Use this URL to cite or link to this record in EThOS: http://ethos.bl.uk/OrderDetails.do?uin=uk.bl.ethos.729677
Title: Improvements to the soluble lead redox flow battery
Author: Krishna, Muthukumaran Kandaswamy
Awarding Body: University of Southampton
Current Institution: University of Southampton
Date of Award: 2017
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Abstract:
Redox flow batteries are energy storage devices that have successfully been commercialised and demonstrated on the MW/MWh scale for various power applications, such as renewables capacity firming. The vanadium and zinc-bromine systems, having been developed over several decades, are currently the most advanced. However, their respective limitations have invited research into other chemistries. Soluble lead is one such alternative, in which both electrode reactions involve just one active species, Pb2+. The electrolyte is inherently safer than many other systems, and proof-of-concept studies have highlighted its suitability for scale-up. In this thesis, the next stage of this process is reported. Fundamental gaps in electrolyte properties, such as conductivity and viscosity, are explored before extensive charge/discharge cycling experiments are carried out in order to optimise the electrolyte, which includes a novel combination of additives. Traditional soluble lead flow cells did not require a separator, which greatly reduced the cost and complexity of the system. However, by inserting a separator and exploring both a standard division and a novel semi-divided configuration, significant improvements to cell efficiency and lifetime are achieved compared to the literature. A flow cell with 100 cm2 electrodes is used to investigate the cell power at different states of charge, peaking at 12.5 W. The results also infer that higher currents on discharge can be drawn than from other well-established chemistries. A method of regenerating a failed cell is also shown, where a series of maintenance cycles brings the system close to its initial conditions. The improvements in this project are used to model a flow battery stack, using another commercial device as a benchmark. Unaddressed gaps in the research for the next stage of scaling-up are also discussed.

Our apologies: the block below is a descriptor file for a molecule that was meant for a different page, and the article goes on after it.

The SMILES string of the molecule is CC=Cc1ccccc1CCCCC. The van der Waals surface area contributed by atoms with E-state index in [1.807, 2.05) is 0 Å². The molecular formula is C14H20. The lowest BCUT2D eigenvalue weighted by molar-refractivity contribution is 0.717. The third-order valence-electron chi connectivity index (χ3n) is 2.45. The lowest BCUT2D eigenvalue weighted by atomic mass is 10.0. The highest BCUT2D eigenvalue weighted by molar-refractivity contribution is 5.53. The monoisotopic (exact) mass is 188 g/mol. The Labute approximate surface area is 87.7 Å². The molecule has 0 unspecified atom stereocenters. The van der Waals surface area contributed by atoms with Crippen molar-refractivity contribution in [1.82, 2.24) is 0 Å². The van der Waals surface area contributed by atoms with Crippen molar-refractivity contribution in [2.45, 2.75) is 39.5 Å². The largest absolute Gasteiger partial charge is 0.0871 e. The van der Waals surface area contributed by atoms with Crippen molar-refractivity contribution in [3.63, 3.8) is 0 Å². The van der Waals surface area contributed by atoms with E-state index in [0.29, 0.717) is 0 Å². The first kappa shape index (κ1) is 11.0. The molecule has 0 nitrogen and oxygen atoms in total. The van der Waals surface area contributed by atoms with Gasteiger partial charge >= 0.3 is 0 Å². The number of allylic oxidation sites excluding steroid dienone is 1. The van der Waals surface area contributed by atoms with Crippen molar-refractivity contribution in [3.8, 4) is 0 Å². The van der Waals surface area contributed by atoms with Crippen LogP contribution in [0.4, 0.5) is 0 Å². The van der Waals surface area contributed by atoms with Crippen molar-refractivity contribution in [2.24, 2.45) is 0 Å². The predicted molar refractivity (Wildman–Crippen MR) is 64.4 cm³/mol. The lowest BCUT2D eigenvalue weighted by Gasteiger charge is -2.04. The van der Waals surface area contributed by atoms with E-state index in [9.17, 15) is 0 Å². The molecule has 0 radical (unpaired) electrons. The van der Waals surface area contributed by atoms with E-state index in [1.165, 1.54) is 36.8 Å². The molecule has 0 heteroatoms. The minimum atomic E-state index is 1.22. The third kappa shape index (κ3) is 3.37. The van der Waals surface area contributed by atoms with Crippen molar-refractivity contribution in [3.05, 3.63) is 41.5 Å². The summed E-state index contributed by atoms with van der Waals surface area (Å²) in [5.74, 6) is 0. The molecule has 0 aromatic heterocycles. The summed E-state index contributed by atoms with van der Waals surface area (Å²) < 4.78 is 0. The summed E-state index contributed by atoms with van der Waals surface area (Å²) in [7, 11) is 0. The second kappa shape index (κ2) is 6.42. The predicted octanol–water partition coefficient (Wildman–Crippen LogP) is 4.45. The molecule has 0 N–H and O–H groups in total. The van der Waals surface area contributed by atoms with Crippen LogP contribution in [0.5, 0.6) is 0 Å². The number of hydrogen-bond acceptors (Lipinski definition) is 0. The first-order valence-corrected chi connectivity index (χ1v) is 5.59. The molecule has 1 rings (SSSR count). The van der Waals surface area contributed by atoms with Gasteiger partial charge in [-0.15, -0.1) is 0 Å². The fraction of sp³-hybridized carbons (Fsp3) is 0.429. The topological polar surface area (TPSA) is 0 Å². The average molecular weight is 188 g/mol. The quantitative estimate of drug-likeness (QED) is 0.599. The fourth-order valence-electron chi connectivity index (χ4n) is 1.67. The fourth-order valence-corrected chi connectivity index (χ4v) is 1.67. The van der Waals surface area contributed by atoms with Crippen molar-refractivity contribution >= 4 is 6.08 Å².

Supervisor: Wills, Richard Sponsor: Not available
Qualification Name: Thesis (Ph.D.) Qualification Level: Doctoral
EThOS ID: uk.bl.ethos.729677  DOI: Not available
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